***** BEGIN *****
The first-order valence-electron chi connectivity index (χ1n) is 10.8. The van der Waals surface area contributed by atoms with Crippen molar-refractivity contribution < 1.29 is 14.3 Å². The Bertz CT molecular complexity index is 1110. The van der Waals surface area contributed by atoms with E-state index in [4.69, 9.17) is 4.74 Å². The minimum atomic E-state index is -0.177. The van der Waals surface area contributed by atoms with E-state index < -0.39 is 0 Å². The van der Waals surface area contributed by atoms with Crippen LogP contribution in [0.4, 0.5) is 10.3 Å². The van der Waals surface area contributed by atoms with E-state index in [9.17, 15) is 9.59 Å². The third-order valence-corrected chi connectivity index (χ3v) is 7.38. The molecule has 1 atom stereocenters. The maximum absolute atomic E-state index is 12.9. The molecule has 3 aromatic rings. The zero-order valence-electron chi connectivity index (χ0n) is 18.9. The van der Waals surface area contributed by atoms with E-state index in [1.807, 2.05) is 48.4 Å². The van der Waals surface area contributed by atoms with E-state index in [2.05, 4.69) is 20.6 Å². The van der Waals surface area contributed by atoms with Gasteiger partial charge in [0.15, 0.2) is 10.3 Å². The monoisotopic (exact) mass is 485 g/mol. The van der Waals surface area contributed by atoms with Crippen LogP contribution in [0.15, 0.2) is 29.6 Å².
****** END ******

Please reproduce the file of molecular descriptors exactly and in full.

The first-order valence-electron chi connectivity index (χ1n) is 10.8. The van der Waals surface area contributed by atoms with Crippen molar-refractivity contribution < 1.29 is 14.3 Å². The Bertz CT molecular complexity index is 1110. The van der Waals surface area contributed by atoms with E-state index in [4.69, 9.17) is 4.74 Å². The minimum atomic E-state index is -0.177. The van der Waals surface area contributed by atoms with E-state index < -0.39 is 0 Å². The van der Waals surface area contributed by atoms with Crippen LogP contribution in [0.4, 0.5) is 10.3 Å². The van der Waals surface area contributed by atoms with E-state index in [9.17, 15) is 9.59 Å². The third-order valence-corrected chi connectivity index (χ3v) is 7.38. The molecule has 1 atom stereocenters. The maximum absolute atomic E-state index is 12.9. The molecule has 3 aromatic rings. The zero-order valence-electron chi connectivity index (χ0n) is 18.9. The van der Waals surface area contributed by atoms with E-state index in [1.807, 2.05) is 48.4 Å². The van der Waals surface area contributed by atoms with E-state index in [2.05, 4.69) is 20.6 Å². The van der Waals surface area contributed by atoms with Gasteiger partial charge in [0.15, 0.2) is 10.3 Å². The monoisotopic (exact) mass is 485 g/mol. The van der Waals surface area contributed by atoms with Crippen LogP contribution in [0.15, 0.2) is 29.6 Å².